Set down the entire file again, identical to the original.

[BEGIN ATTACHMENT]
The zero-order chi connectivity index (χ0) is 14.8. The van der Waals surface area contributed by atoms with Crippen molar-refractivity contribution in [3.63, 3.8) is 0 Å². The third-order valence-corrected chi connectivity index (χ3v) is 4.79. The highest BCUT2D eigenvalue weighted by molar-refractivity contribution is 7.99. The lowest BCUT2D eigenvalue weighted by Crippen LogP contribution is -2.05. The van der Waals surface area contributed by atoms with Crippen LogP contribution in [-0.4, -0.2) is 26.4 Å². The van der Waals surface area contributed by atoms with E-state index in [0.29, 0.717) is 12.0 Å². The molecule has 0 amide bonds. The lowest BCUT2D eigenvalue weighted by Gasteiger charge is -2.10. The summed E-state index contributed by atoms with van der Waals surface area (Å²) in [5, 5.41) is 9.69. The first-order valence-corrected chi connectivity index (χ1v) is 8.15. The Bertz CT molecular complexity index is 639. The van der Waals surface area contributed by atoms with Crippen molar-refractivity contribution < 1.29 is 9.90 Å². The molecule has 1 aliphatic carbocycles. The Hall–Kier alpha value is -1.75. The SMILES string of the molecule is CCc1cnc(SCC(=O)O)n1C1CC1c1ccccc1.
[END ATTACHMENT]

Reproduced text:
The zero-order chi connectivity index (χ0) is 14.8. The van der Waals surface area contributed by atoms with Crippen molar-refractivity contribution in [3.63, 3.8) is 0 Å². The third-order valence-corrected chi connectivity index (χ3v) is 4.79. The highest BCUT2D eigenvalue weighted by molar-refractivity contribution is 7.99. The lowest BCUT2D eigenvalue weighted by Crippen LogP contribution is -2.05. The van der Waals surface area contributed by atoms with Crippen LogP contribution in [-0.4, -0.2) is 26.4 Å². The van der Waals surface area contributed by atoms with E-state index in [0.29, 0.717) is 12.0 Å². The molecule has 0 amide bonds. The lowest BCUT2D eigenvalue weighted by Gasteiger charge is -2.10. The summed E-state index contributed by atoms with van der Waals surface area (Å²) in [5, 5.41) is 9.69. The first-order valence-corrected chi connectivity index (χ1v) is 8.15. The Bertz CT molecular complexity index is 639. The van der Waals surface area contributed by atoms with Crippen molar-refractivity contribution < 1.29 is 9.90 Å². The molecule has 1 aliphatic carbocycles. The Hall–Kier alpha value is -1.75. The SMILES string of the molecule is CCc1cnc(SCC(=O)O)n1C1CC1c1ccccc1.